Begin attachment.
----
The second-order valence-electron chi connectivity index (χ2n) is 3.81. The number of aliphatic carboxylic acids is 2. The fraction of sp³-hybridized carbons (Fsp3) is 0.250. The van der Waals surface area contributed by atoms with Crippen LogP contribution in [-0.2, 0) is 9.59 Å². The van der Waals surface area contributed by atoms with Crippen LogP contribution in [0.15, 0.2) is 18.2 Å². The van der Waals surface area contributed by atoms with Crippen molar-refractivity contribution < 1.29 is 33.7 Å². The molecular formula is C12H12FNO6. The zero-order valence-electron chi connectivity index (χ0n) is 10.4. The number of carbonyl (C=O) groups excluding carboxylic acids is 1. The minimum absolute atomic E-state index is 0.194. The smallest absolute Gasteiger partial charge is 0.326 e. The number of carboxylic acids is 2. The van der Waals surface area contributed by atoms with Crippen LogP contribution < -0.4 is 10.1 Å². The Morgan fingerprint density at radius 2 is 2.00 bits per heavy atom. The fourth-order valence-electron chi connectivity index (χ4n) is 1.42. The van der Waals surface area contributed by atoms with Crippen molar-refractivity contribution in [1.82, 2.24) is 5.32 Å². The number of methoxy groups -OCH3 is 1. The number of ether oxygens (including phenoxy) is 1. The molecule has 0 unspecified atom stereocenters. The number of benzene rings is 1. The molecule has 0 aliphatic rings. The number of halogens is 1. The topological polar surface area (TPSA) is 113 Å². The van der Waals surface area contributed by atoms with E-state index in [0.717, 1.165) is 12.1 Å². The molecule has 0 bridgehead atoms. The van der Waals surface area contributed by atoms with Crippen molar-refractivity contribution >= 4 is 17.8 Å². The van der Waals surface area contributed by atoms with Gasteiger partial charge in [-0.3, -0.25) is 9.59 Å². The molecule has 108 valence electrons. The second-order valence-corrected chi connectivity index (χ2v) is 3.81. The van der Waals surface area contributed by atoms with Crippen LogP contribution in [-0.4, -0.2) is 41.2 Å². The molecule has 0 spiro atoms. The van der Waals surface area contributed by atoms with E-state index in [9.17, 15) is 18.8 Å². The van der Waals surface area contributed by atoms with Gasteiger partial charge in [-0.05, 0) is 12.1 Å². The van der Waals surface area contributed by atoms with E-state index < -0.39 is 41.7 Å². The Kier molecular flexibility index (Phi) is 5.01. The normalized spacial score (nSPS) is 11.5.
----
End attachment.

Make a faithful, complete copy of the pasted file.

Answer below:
The second-order valence-electron chi connectivity index (χ2n) is 3.81. The number of aliphatic carboxylic acids is 2. The fraction of sp³-hybridized carbons (Fsp3) is 0.250. The van der Waals surface area contributed by atoms with Crippen LogP contribution in [-0.2, 0) is 9.59 Å². The van der Waals surface area contributed by atoms with Crippen LogP contribution in [0.15, 0.2) is 18.2 Å². The van der Waals surface area contributed by atoms with Crippen molar-refractivity contribution < 1.29 is 33.7 Å². The molecular formula is C12H12FNO6. The zero-order valence-electron chi connectivity index (χ0n) is 10.4. The number of carbonyl (C=O) groups excluding carboxylic acids is 1. The minimum absolute atomic E-state index is 0.194. The smallest absolute Gasteiger partial charge is 0.326 e. The number of carboxylic acids is 2. The van der Waals surface area contributed by atoms with Crippen LogP contribution < -0.4 is 10.1 Å². The Morgan fingerprint density at radius 2 is 2.00 bits per heavy atom. The fourth-order valence-electron chi connectivity index (χ4n) is 1.42. The van der Waals surface area contributed by atoms with Crippen molar-refractivity contribution in [1.82, 2.24) is 5.32 Å². The number of methoxy groups -OCH3 is 1. The number of ether oxygens (including phenoxy) is 1. The molecule has 0 unspecified atom stereocenters. The number of benzene rings is 1. The molecule has 0 aliphatic rings. The number of halogens is 1. The topological polar surface area (TPSA) is 113 Å². The van der Waals surface area contributed by atoms with E-state index in [0.717, 1.165) is 12.1 Å². The molecule has 0 bridgehead atoms. The van der Waals surface area contributed by atoms with Crippen molar-refractivity contribution >= 4 is 17.8 Å². The van der Waals surface area contributed by atoms with Gasteiger partial charge in [-0.3, -0.25) is 9.59 Å². The molecule has 108 valence electrons. The second-order valence-corrected chi connectivity index (χ2v) is 3.81. The van der Waals surface area contributed by atoms with Crippen LogP contribution in [-0.4, -0.2) is 41.2 Å². The molecule has 0 spiro atoms. The van der Waals surface area contributed by atoms with E-state index in [9.17, 15) is 18.8 Å². The van der Waals surface area contributed by atoms with Gasteiger partial charge in [-0.05, 0) is 12.1 Å². The van der Waals surface area contributed by atoms with E-state index < -0.39 is 41.7 Å². The Kier molecular flexibility index (Phi) is 5.01. The normalized spacial score (nSPS) is 11.5.